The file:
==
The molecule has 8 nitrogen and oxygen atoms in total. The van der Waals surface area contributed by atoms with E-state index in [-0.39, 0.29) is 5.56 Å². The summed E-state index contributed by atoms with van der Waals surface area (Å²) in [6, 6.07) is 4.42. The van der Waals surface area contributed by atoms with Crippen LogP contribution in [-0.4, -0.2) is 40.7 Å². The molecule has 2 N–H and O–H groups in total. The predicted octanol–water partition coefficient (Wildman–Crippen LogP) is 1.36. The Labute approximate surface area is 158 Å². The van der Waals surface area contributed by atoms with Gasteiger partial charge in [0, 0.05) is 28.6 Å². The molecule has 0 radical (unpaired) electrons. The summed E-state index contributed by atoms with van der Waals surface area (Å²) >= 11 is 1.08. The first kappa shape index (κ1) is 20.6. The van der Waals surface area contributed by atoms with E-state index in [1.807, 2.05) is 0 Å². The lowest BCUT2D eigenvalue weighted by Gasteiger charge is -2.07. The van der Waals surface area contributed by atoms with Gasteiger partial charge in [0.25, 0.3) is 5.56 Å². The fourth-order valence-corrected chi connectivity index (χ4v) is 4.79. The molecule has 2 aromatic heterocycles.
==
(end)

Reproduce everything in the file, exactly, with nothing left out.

The molecule has 8 nitrogen and oxygen atoms in total. The van der Waals surface area contributed by atoms with E-state index in [-0.39, 0.29) is 5.56 Å². The summed E-state index contributed by atoms with van der Waals surface area (Å²) in [6, 6.07) is 4.42. The van der Waals surface area contributed by atoms with Crippen LogP contribution in [-0.4, -0.2) is 40.7 Å². The molecule has 2 N–H and O–H groups in total. The predicted octanol–water partition coefficient (Wildman–Crippen LogP) is 1.36. The Labute approximate surface area is 158 Å². The van der Waals surface area contributed by atoms with Gasteiger partial charge in [0, 0.05) is 28.6 Å². The molecule has 0 radical (unpaired) electrons. The summed E-state index contributed by atoms with van der Waals surface area (Å²) >= 11 is 1.08. The first kappa shape index (κ1) is 20.6. The van der Waals surface area contributed by atoms with E-state index in [1.807, 2.05) is 0 Å². The lowest BCUT2D eigenvalue weighted by Gasteiger charge is -2.07. The van der Waals surface area contributed by atoms with Gasteiger partial charge in [0.25, 0.3) is 5.56 Å². The fourth-order valence-corrected chi connectivity index (χ4v) is 4.79. The molecule has 2 aromatic heterocycles.